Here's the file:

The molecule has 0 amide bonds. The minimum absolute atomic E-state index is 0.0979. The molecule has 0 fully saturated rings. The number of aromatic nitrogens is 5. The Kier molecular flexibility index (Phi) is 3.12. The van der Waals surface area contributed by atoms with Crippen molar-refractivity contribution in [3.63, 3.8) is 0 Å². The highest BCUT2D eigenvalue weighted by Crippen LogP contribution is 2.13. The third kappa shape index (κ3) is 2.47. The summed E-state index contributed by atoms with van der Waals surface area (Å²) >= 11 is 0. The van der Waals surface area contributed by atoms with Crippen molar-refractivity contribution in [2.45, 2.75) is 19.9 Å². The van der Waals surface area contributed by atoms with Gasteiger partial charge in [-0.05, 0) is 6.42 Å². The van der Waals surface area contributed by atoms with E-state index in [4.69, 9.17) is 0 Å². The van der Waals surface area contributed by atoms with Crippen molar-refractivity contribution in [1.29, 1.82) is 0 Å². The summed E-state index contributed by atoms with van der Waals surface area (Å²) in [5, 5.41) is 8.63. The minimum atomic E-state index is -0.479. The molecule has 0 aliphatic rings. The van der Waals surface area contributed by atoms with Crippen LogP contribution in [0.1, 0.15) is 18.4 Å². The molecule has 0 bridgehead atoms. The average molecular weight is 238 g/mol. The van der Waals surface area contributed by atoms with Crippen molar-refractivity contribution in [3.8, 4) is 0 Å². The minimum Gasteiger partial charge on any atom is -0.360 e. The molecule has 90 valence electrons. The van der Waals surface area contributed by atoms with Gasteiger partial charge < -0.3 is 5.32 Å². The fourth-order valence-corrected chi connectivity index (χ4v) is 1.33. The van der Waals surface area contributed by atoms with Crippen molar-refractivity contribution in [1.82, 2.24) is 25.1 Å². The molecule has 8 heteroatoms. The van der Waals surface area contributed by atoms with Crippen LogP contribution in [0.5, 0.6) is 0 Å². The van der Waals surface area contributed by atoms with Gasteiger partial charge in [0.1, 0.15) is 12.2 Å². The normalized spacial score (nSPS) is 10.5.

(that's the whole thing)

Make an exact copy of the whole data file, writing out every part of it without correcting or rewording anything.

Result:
The molecule has 0 amide bonds. The minimum absolute atomic E-state index is 0.0979. The molecule has 0 fully saturated rings. The number of aromatic nitrogens is 5. The Kier molecular flexibility index (Phi) is 3.12. The van der Waals surface area contributed by atoms with Crippen molar-refractivity contribution in [3.63, 3.8) is 0 Å². The highest BCUT2D eigenvalue weighted by Crippen LogP contribution is 2.13. The third kappa shape index (κ3) is 2.47. The summed E-state index contributed by atoms with van der Waals surface area (Å²) >= 11 is 0. The van der Waals surface area contributed by atoms with Crippen molar-refractivity contribution in [2.45, 2.75) is 19.9 Å². The van der Waals surface area contributed by atoms with Gasteiger partial charge in [-0.05, 0) is 6.42 Å². The van der Waals surface area contributed by atoms with E-state index in [4.69, 9.17) is 0 Å². The van der Waals surface area contributed by atoms with Crippen molar-refractivity contribution in [1.29, 1.82) is 0 Å². The summed E-state index contributed by atoms with van der Waals surface area (Å²) in [5, 5.41) is 8.63. The minimum atomic E-state index is -0.479. The molecule has 0 aliphatic rings. The van der Waals surface area contributed by atoms with Crippen LogP contribution in [0.1, 0.15) is 18.4 Å². The molecule has 0 bridgehead atoms. The average molecular weight is 238 g/mol. The van der Waals surface area contributed by atoms with Crippen molar-refractivity contribution in [3.8, 4) is 0 Å². The minimum Gasteiger partial charge on any atom is -0.360 e. The molecule has 90 valence electrons. The van der Waals surface area contributed by atoms with Gasteiger partial charge < -0.3 is 5.32 Å². The fourth-order valence-corrected chi connectivity index (χ4v) is 1.33. The van der Waals surface area contributed by atoms with Crippen molar-refractivity contribution in [1.82, 2.24) is 25.1 Å². The molecule has 8 heteroatoms. The van der Waals surface area contributed by atoms with Crippen LogP contribution in [0.5, 0.6) is 0 Å². The van der Waals surface area contributed by atoms with Gasteiger partial charge in [0.1, 0.15) is 12.2 Å². The normalized spacial score (nSPS) is 10.5.